It was an unusual Friday night: I was joining friends from the Music department to see a concert by the Donaghadee Male Voice Choir, that included an ensemble called Fiddlers’ Galore and the Tara School of Irish Dancing.
Two of the men we work with are choir members and they are huge supporters of Drama and music; so we went to support them.
We went for dinner and struggled to find the church/ huge concert venue and then we sat at the back and giggled and misbehaved like children…
I love music, never would there be a day that I don’t listen to something. My tastes are eclectic and not particularly cool but it’s my life so it’s my soundtrack: ok? I don’t play an instrument, I can’t read a note and as my songstress of a soul sister Belle Fierce will testify, I can’t sing a note either, and yet, quite tragically I do.
Not everything I heard last night was something I would add to an iTunes playlist but there were moments that the music reached me, touched something in my inner self and I was somewhere else for a while. I was reminded of the feeling I’d had at the school Carol service at Christmas as a member of the staff choir (offering enthusiasm rather than musical prowess). We sang The Coventry Carol: and again during rehearsals I’d been the girl giggling into her music, promising to behave next time. On the night of the performance I realised just how wonderful it was to be part of something, to be one in a community of voices: the mediocrity of my musical ability no longer mattered, for a mere moment I got a little insight into the power of talent.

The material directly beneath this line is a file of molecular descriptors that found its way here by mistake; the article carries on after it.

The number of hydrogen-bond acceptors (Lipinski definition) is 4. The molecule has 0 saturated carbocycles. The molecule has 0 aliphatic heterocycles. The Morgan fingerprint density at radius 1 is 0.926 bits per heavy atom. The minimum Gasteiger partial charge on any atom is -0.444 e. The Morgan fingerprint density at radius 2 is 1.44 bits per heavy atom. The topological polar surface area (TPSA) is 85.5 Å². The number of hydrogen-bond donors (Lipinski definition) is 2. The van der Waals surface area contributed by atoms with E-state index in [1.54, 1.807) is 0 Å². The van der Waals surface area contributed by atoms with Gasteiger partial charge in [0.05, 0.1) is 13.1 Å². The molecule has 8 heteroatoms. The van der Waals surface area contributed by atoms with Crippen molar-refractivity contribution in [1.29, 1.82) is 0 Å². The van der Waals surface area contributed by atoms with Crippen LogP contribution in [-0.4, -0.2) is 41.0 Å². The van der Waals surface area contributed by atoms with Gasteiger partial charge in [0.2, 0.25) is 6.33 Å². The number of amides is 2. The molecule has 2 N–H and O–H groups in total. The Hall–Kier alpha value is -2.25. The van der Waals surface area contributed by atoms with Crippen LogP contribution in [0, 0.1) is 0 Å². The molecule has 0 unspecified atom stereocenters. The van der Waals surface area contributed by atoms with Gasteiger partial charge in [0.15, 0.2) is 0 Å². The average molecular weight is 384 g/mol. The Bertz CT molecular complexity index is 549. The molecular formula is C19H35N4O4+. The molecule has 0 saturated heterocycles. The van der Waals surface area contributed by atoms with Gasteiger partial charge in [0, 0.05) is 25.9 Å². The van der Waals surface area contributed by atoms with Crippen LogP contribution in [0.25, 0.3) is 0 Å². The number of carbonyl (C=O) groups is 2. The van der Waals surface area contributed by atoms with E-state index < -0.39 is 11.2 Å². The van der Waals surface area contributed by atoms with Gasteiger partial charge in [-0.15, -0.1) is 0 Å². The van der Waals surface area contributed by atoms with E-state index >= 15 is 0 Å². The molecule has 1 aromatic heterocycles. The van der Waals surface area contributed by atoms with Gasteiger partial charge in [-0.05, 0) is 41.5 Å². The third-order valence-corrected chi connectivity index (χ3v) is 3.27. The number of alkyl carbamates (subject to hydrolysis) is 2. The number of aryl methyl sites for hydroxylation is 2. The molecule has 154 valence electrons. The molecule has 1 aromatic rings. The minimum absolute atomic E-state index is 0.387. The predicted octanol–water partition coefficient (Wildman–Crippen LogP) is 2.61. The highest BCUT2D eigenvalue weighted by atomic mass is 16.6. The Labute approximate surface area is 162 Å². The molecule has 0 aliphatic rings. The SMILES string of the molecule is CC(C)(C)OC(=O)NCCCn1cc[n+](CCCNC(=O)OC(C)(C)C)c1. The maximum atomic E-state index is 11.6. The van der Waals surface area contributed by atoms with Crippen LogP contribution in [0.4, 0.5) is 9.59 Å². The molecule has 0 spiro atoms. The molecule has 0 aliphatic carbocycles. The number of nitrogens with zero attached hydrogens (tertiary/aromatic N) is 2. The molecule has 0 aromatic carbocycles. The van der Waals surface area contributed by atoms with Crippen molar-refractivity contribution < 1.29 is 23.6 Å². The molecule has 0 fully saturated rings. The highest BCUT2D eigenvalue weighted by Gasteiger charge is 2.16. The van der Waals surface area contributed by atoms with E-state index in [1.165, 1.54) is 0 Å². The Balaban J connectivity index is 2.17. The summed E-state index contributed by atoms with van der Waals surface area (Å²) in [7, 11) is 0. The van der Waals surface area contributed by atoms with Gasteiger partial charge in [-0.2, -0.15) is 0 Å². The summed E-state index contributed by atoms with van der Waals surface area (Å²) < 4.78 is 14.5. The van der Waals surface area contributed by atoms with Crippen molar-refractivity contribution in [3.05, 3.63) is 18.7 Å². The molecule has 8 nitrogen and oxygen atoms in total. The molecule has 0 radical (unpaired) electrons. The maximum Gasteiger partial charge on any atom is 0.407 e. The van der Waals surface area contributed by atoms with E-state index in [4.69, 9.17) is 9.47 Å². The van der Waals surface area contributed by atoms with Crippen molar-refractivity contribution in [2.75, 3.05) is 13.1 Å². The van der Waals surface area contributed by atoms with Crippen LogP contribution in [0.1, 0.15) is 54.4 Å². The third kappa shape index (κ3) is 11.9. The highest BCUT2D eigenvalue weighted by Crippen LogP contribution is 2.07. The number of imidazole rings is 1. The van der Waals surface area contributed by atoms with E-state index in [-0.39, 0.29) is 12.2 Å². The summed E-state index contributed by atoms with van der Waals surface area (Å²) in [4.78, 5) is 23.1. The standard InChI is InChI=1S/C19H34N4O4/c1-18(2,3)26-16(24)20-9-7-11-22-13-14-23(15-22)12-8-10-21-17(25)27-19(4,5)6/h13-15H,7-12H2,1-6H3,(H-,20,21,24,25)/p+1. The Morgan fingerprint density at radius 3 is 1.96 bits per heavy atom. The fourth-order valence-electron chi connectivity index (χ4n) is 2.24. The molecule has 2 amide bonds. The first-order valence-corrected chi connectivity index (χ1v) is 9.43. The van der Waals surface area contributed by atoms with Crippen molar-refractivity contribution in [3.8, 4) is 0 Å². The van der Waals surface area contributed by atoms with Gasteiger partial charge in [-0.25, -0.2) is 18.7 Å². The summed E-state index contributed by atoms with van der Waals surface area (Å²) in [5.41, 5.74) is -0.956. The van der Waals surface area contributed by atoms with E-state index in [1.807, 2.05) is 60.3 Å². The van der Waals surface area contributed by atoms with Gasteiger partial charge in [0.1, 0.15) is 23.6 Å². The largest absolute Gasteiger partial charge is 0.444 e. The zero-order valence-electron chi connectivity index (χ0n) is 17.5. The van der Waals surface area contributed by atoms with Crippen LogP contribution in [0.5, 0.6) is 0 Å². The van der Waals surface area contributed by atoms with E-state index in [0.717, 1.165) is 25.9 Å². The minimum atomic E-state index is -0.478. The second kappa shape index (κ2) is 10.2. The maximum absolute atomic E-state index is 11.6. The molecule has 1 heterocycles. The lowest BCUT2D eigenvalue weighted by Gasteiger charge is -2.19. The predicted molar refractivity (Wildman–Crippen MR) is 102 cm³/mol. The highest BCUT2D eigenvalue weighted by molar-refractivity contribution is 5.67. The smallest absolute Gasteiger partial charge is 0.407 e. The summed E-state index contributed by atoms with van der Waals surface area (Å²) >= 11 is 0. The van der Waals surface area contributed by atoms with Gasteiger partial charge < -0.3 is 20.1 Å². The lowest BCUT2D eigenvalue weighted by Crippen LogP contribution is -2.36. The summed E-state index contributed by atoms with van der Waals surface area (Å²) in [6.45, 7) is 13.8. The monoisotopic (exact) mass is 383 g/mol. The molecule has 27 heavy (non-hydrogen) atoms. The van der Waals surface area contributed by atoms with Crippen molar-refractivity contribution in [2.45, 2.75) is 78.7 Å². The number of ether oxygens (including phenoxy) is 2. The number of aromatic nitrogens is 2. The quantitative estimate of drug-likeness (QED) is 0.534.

I wish there was a Rock Choir I could join, that UK mainland (or perhaps worldwide) phenomena of singing for music’s sake, singing for fun. Experts say that anyone can be taught to sing, I don’t quite believe that…but how I wish, wishing made it so.